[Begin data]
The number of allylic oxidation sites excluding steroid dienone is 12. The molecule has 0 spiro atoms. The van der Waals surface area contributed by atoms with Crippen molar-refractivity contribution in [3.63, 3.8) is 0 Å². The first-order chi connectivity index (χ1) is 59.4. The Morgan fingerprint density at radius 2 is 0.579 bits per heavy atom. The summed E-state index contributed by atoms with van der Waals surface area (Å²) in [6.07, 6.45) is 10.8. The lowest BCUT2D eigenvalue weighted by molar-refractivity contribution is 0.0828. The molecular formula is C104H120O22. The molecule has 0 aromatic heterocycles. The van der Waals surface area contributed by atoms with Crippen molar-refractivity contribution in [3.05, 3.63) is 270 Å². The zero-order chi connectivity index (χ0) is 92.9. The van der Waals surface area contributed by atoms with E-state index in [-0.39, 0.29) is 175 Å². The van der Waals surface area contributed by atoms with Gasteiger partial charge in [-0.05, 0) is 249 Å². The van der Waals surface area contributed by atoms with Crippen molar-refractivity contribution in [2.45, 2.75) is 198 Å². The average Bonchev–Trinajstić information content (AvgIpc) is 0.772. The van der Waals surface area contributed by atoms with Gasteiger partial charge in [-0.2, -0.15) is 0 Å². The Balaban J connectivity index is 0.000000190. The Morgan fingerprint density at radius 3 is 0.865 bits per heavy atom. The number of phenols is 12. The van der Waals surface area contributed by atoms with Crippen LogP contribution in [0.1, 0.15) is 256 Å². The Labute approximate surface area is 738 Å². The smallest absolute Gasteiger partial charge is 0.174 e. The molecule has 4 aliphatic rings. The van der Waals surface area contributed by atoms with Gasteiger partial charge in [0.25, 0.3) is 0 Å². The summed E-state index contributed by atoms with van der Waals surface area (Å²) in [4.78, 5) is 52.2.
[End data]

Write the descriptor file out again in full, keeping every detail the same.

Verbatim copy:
The number of allylic oxidation sites excluding steroid dienone is 12. The molecule has 0 spiro atoms. The van der Waals surface area contributed by atoms with Crippen molar-refractivity contribution in [3.63, 3.8) is 0 Å². The first-order chi connectivity index (χ1) is 59.4. The Morgan fingerprint density at radius 2 is 0.579 bits per heavy atom. The summed E-state index contributed by atoms with van der Waals surface area (Å²) in [6.07, 6.45) is 10.8. The lowest BCUT2D eigenvalue weighted by molar-refractivity contribution is 0.0828. The molecular formula is C104H120O22. The molecule has 0 aromatic heterocycles. The van der Waals surface area contributed by atoms with Crippen molar-refractivity contribution in [3.05, 3.63) is 270 Å². The zero-order chi connectivity index (χ0) is 92.9. The van der Waals surface area contributed by atoms with E-state index in [-0.39, 0.29) is 175 Å². The van der Waals surface area contributed by atoms with Gasteiger partial charge in [-0.05, 0) is 249 Å². The van der Waals surface area contributed by atoms with Crippen molar-refractivity contribution in [2.45, 2.75) is 198 Å². The average Bonchev–Trinajstić information content (AvgIpc) is 0.772. The van der Waals surface area contributed by atoms with Gasteiger partial charge in [-0.2, -0.15) is 0 Å². The Balaban J connectivity index is 0.000000190. The Morgan fingerprint density at radius 3 is 0.865 bits per heavy atom. The number of phenols is 12. The van der Waals surface area contributed by atoms with Crippen LogP contribution in [0.1, 0.15) is 256 Å². The Labute approximate surface area is 738 Å². The smallest absolute Gasteiger partial charge is 0.174 e. The molecule has 4 aliphatic rings. The van der Waals surface area contributed by atoms with Gasteiger partial charge in [0.25, 0.3) is 0 Å². The summed E-state index contributed by atoms with van der Waals surface area (Å²) in [4.78, 5) is 52.2.